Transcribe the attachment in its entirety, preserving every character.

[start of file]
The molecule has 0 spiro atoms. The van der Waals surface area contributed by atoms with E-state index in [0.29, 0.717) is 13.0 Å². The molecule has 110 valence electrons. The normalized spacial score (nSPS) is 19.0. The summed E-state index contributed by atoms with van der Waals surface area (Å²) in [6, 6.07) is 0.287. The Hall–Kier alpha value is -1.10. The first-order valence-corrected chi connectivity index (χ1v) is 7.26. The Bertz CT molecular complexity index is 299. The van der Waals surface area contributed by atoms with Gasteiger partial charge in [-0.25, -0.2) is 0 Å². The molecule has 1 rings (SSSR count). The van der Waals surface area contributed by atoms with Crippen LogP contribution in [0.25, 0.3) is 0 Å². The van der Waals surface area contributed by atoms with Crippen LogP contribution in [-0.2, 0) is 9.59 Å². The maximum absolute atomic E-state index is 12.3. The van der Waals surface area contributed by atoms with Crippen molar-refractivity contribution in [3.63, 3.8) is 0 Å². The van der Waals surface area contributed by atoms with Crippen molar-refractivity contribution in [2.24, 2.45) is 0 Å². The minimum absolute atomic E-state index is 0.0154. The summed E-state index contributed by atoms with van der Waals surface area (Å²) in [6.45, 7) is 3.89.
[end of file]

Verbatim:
The molecule has 0 spiro atoms. The van der Waals surface area contributed by atoms with E-state index in [0.29, 0.717) is 13.0 Å². The molecule has 110 valence electrons. The normalized spacial score (nSPS) is 19.0. The summed E-state index contributed by atoms with van der Waals surface area (Å²) in [6, 6.07) is 0.287. The Hall–Kier alpha value is -1.10. The first-order valence-corrected chi connectivity index (χ1v) is 7.26. The Bertz CT molecular complexity index is 299. The van der Waals surface area contributed by atoms with Gasteiger partial charge in [-0.25, -0.2) is 0 Å². The molecule has 1 rings (SSSR count). The van der Waals surface area contributed by atoms with Crippen LogP contribution in [0.25, 0.3) is 0 Å². The van der Waals surface area contributed by atoms with Crippen LogP contribution in [-0.2, 0) is 9.59 Å². The maximum absolute atomic E-state index is 12.3. The van der Waals surface area contributed by atoms with Crippen molar-refractivity contribution in [3.63, 3.8) is 0 Å². The van der Waals surface area contributed by atoms with Crippen molar-refractivity contribution in [2.24, 2.45) is 0 Å². The minimum absolute atomic E-state index is 0.0154. The summed E-state index contributed by atoms with van der Waals surface area (Å²) in [6.45, 7) is 3.89.